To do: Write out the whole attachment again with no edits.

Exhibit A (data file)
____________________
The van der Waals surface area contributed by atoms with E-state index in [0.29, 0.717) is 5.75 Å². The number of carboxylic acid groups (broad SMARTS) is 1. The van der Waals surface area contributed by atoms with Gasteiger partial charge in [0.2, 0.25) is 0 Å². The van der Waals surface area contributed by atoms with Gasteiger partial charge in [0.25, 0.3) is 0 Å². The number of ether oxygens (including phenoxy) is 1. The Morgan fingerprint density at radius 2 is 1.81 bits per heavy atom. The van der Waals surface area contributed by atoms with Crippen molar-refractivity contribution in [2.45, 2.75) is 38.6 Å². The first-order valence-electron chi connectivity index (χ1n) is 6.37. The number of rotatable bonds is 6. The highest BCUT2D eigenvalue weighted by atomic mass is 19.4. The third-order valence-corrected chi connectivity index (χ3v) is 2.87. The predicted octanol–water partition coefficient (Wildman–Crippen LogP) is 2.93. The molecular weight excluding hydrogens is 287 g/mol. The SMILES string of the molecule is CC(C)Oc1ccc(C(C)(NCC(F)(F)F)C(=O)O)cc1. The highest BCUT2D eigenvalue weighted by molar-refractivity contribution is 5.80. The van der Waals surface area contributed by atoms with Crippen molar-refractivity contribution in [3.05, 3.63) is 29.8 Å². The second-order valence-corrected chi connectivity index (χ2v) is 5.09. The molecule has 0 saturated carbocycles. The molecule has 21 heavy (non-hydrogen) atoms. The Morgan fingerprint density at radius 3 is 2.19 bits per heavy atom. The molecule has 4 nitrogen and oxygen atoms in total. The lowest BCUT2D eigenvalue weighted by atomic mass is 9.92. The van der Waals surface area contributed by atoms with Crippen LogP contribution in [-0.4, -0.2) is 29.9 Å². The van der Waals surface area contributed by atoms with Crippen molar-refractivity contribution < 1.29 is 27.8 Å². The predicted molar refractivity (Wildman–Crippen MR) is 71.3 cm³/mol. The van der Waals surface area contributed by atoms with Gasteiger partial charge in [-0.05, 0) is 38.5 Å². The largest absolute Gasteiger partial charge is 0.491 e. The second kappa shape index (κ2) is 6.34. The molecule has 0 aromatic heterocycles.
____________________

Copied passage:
The van der Waals surface area contributed by atoms with E-state index in [0.29, 0.717) is 5.75 Å². The number of carboxylic acid groups (broad SMARTS) is 1. The van der Waals surface area contributed by atoms with Gasteiger partial charge in [0.2, 0.25) is 0 Å². The van der Waals surface area contributed by atoms with Gasteiger partial charge in [0.25, 0.3) is 0 Å². The number of ether oxygens (including phenoxy) is 1. The Morgan fingerprint density at radius 2 is 1.81 bits per heavy atom. The van der Waals surface area contributed by atoms with Crippen molar-refractivity contribution in [2.45, 2.75) is 38.6 Å². The first-order valence-electron chi connectivity index (χ1n) is 6.37. The number of rotatable bonds is 6. The highest BCUT2D eigenvalue weighted by atomic mass is 19.4. The third-order valence-corrected chi connectivity index (χ3v) is 2.87. The predicted octanol–water partition coefficient (Wildman–Crippen LogP) is 2.93. The molecular weight excluding hydrogens is 287 g/mol. The SMILES string of the molecule is CC(C)Oc1ccc(C(C)(NCC(F)(F)F)C(=O)O)cc1. The highest BCUT2D eigenvalue weighted by molar-refractivity contribution is 5.80. The van der Waals surface area contributed by atoms with Crippen molar-refractivity contribution in [3.05, 3.63) is 29.8 Å². The second-order valence-corrected chi connectivity index (χ2v) is 5.09. The molecule has 0 saturated carbocycles. The molecule has 21 heavy (non-hydrogen) atoms. The Morgan fingerprint density at radius 3 is 2.19 bits per heavy atom. The molecule has 4 nitrogen and oxygen atoms in total. The lowest BCUT2D eigenvalue weighted by atomic mass is 9.92. The van der Waals surface area contributed by atoms with Crippen LogP contribution in [-0.4, -0.2) is 29.9 Å². The van der Waals surface area contributed by atoms with Crippen molar-refractivity contribution < 1.29 is 27.8 Å². The predicted molar refractivity (Wildman–Crippen MR) is 71.3 cm³/mol. The van der Waals surface area contributed by atoms with Gasteiger partial charge in [-0.05, 0) is 38.5 Å². The largest absolute Gasteiger partial charge is 0.491 e. The second kappa shape index (κ2) is 6.34. The molecule has 0 aromatic heterocycles.